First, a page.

In just 10 years, robo-advisory investment services have taken a moonshot in the number of clients and the value of assets managed on robo-advisory and related digital platforms.
According to Aite Group research, robo-advisors could be managing more than $1.26 trillion in investments by 2023, up from $257 billion in 2018 and a compound annual growth rate of more than 37%.
It’s no wonder the number of fintech robo-advisors is growing as well as the number of traditional Wall Street investment firms offering services like JPMorgan, Fidelity Investments and Vanguard.
“While startups have been in the limelight, much of this industry’s growth potential hinges on incumbent wealth management firms’ ability and willingness to cross-sell digital advice into an already established client base and to leverage their brand and distribution channels to gain net new digital assets,” Alois Pirker, research director at Aite Group told Barron’s.
Robo-advisor growth ahead
Aite Group estimates the number of investors using robo-advisory services will grow from 2 million in 2018 to more than 17 million by 2021.
A report from Charles Schwab predicts continued growth:
“In fact, 58% of those surveyed say they will use some form of robo-advice by the year 2025. And people are more likely to use robo-advice than a number of other technologies in the headlines today including artificial intelligence, virtual reality, blockchain, and cryptocurrency.
Additionally, when asked which technology will have the biggest impact on financial services in the future, 45% of Americans say robo-advisors compared to 29% for cryptocurrency, 28% for artificial intelligence, and 21% for big data. Just 12% say virtual reality will have the biggest impact on the industry.”
Who’s using robo-advisory services?
It’s easy to assume that it’s mostly younger investors like millennials who are using the services, but the Schwab report offers some surprises.
“As different as they are, younger investors and their older counterparts share an affinity for a great digital experience, ease and simplicity, and low costs and minimums,” according to Schwab VP, Digital Advice and Innovation, Cynthia Loh
While 60% of robo-advice users are millennials and 23% are GenX, surprisingly 11% of users are Boomers. 53% were female and 47% male which differs from other technology profiles where males dominate. For some reason, 44% of those using robo-advisors lived in the southern US region, followed by the West (23%), Northeast (18%), and Midwest (16%).
The user numbers were also oriented to mid to lower income levels with $50K-$90K (40%), less than $50K (33%) and more than $100K (28%). Not quite what I expected.
Benefits according to consumers
The benefits of robo-advisory services according to consumers offer some pointed reasons for their preferences. Top choices included:
- taking the emotion out of investments (67%)
- automatic rebalancing (65%)
- diversified portfolio (60%)
- more confidence in robos than other investing options (58%)
- more transparent financial advice (58%).
Despite the benefits of automation, Schwab found “71 % of people want a robo-advisor that also has access to human advice and nearly half (45%) not using a robo-advisor today would be more likely to use one if it has quick and easy access to human support. Even among millennials, 79% want a robo-advisor that also provides access to human advice.”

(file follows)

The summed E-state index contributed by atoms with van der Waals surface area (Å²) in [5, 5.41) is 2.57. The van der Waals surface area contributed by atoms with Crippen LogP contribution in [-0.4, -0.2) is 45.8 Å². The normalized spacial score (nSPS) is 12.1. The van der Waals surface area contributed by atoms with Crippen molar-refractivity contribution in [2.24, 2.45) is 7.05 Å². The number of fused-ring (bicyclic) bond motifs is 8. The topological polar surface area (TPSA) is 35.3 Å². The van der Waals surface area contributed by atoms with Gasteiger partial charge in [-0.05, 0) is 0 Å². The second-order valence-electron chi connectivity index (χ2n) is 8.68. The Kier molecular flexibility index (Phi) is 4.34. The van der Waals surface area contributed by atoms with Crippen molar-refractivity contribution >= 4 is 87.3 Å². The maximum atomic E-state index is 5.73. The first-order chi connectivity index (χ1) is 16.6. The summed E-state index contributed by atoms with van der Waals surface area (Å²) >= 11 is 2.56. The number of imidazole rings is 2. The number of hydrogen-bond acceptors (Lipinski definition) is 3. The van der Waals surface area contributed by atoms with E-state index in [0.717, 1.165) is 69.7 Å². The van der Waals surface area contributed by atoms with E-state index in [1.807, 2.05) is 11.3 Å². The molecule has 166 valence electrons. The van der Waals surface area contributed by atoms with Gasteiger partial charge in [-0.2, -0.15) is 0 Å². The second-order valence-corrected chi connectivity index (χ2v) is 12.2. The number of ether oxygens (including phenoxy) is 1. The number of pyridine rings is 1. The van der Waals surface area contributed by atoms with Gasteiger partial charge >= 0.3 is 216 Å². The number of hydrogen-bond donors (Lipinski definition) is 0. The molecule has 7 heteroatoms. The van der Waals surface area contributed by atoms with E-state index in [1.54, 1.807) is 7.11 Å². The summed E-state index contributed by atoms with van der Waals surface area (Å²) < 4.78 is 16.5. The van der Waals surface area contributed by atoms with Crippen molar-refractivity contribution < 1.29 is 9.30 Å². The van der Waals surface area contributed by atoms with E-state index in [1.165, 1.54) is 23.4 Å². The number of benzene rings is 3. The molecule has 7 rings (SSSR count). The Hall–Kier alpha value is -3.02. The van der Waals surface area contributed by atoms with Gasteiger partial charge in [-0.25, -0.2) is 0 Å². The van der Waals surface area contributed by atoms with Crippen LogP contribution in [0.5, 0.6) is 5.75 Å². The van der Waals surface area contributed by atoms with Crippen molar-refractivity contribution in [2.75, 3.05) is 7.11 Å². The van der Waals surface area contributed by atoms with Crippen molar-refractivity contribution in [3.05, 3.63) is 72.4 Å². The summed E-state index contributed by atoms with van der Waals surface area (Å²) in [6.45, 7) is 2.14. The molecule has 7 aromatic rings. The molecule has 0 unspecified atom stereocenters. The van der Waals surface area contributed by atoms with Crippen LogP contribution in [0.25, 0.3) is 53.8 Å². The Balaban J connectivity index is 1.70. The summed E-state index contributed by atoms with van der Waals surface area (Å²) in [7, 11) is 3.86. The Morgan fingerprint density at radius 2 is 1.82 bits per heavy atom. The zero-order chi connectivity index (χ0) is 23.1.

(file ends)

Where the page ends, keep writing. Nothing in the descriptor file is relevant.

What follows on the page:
That compared to 73% of Gen X and 68% of Boomers who want the option of access to human advice.
“Although robo-advice is often thought of as a tool primarily for younger investors, older generations see the appeal as well. In fact, nearly half of baby boomers using a robo-advisor today say the service is perfect for their life stage. Among all Boomers, 62% agree that robo-advice takes the emotion out of investing, nearly half (49%) say it helps them maintain a diversified portfolio, and 46% trust robo-advisors to provide more transparent financial advice,” the Schwab report added.
What’s ahead for robo-advisory investment services?
Encouragingly, 90% of robo-advisor users were happy with their service and twice as likely to say managing their investments was “extremely easy” compared to non-users.
That’s not to say there weren’t some negatives as 82% believe they got more transparent advice from robo-advisors, 82% trust robo-advisors to not sell them products they don’t need and 76% expressed more confidence in robos than other investment options.
Profitability remains a challenge for robo-advisory services although that could improve with bigger user numbers and continuous improvements in the algorithms guiding investors. While some robo-advisory services have closed, that hasn’t stopped RBC in Canada from opening up its robo-advisory service to customers with as little as $100 to invest. DBS in Singapore also launched a hybrid human-robo service called DigiPortfolio this week where investors can start with as little as $1000.
Admittedly, the positive data and glowing comments about robo-advisory services are biased in favor of those willing to use new technology to help guide their investments.
The report wrapped up with two final reality checks – 62% of Americans have still never heard of robo-advisors and among those using the service, 30% were not aware they were using robo-advisors.
I’m not sure how that last fact lines up or whether the respondents were pulling the researchers’ legs? I mean, 30% are using robo-advisor services and didn’t know it? Maybe a quote from humorist Stephen Wright can explain it: “How did a fool and his money get together in the first place?”
The Rise of Robo: Americans’ Perspectives and Predictions on the use of Digital Advice report by Charles Schwab is available for free download here.